Fine Art Friday: Masters of the Watercolor Landscape
Watercolor is a medium in fine art that requires patience and dedication to master. Landscape painting—be it watercolor, acrylic landscape painting, or landscape painting in oil—is a discipline that requires the same thing. So painters of watercolor landscapes often have a doubly difficult time in their chosen field.
If you find yourself in need of a little inspiration, take a look at some watercolor landscapes from the masters.
Watercolors have long been used both as a technique for sketching a landscape to be finished in the studio or to produce a finished painting en plein air. Because of their portability, they are ideal for sketching outdoors. All you need is a little water, a brush, some paper and your paints.
Rudolf Von Alt’s View of Ischl, 1830
In Rudolf Von Alt’s View of Ischl above, we get a fascinating glimpse of a watercolor landscape in progress. We can see his pencil construction lines and his initial washes of the landscape and town. Who can say why this painting was never finished?
Anyone who has painted outside knows how unpredictable the weather can be. Maybe a sudden rainstorm forced Von Alt indoors, or maybe he felt the painting worked as is.
Carl Larsson’s View of Montcourt, 1884
In View of Montcourt, Carl Larsson shows us just how atmospheric watercolors can be. Larsson’s roiling colors and energetic brushstrokes underscore his impressionist influences and demonstrate how gestural brushwork can be as effective as showing lots of detail.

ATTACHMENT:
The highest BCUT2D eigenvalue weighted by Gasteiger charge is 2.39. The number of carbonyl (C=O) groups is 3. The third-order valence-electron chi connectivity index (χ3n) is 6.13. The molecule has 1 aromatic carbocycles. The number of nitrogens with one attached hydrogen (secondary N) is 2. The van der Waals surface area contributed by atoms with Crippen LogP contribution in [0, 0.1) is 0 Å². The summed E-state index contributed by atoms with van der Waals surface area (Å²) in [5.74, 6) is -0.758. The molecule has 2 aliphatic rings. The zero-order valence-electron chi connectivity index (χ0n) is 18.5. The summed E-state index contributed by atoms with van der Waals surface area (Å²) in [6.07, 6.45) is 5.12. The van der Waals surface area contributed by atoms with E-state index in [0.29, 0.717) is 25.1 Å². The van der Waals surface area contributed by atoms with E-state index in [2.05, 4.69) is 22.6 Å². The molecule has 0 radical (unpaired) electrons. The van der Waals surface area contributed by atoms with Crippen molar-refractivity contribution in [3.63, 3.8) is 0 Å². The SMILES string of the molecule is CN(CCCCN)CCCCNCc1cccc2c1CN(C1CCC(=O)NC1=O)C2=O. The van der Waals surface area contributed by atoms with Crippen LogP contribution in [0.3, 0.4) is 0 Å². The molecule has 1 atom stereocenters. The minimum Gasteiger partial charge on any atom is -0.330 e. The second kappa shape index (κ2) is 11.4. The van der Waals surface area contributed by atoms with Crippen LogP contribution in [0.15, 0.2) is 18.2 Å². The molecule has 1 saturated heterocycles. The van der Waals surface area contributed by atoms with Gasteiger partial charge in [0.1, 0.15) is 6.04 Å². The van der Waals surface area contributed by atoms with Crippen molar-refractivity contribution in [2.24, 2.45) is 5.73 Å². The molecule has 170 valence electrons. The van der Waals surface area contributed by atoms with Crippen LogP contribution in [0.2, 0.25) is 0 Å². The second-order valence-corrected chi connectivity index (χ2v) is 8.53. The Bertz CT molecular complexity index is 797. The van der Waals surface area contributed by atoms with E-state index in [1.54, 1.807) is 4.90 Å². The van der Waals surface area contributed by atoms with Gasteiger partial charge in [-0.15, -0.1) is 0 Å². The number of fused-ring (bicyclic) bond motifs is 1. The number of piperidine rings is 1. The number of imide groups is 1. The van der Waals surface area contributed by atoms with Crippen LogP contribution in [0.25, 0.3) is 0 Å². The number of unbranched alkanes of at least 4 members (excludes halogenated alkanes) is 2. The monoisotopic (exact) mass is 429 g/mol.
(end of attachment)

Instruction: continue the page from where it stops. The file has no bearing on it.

William Merritt Chase’s In Washington Park, Brooklyn, N.Y., 1888
William Merritt Chase’s watercolor of Washington Park is the perfect example of a brief watercolor landscape sketch. Chase uses a limited palette and mostly quick brushstrokes and washes to economically capture this scene. He also made some strong choices compositionally, placing his subject matter in the top half of the painting. The viewer gets the feeling of being under the canopy of leaves right there with the artist.
Camille Pisarro’s Eragny Sunset, 1890
If Chase’s sketch is economical, Pisarro’s sketch seems utterly effortless and elegant in its simplicity. Pisarro’s sky is a soft gray-blue, broken through by the burnt orange of a hazy sunset. The horizon melts into the sky — the viewer can’t even tell distant hills and trees from clouds, in a wonderfully concise demonstration of atmospheric perspective.
Winslow Homer’s The Coming Storm, undated
Few watercolorists were as daring with the brush or as sophisticated in their understanding of color as Winslow Homer. His approach to watercolor was far more aggressive than many of his contemporaries. Rather than bide his time laying down soft washes and building up veils of color slowly, Homer would go in with a brush loaded with paint, pushing saturated, almost opaque brushstrokes around with abandon.
His bold colors are especially appropriate here, as ominous rain clouds move in across the cobalt lake and seashore. The rust-colored shore grasses, greasy-gray rocks and wind-swept trees almost part the way for the storm as it rolls toward the viewer.
John Singer Sargent’s The Plains of Nazareth, 1905
No post about watercolor landscapes could possibly leave out John Singer Sargent. For a painter known for oil portraits, it’s strange to think that he may also have been among the best on-location watercolor painters ever.
An American who relocated to Europe early on, Sargent traveled extensively and sketched everywhere he went, mostly for his personal enjoyment. He left behind an amazing collection of watercolors documenting his journeys.
In The Plains of Nazareth, one can see firsthand just how skilled he was. The foreshortened plowed fields dissolve into the haze and glare as they approach the horizon of the parched landscape and the bare blue hills in the distance shimmer in the harsh light. It’s easy to understand how he has gained a reputation as one of the great landscape watercolorists.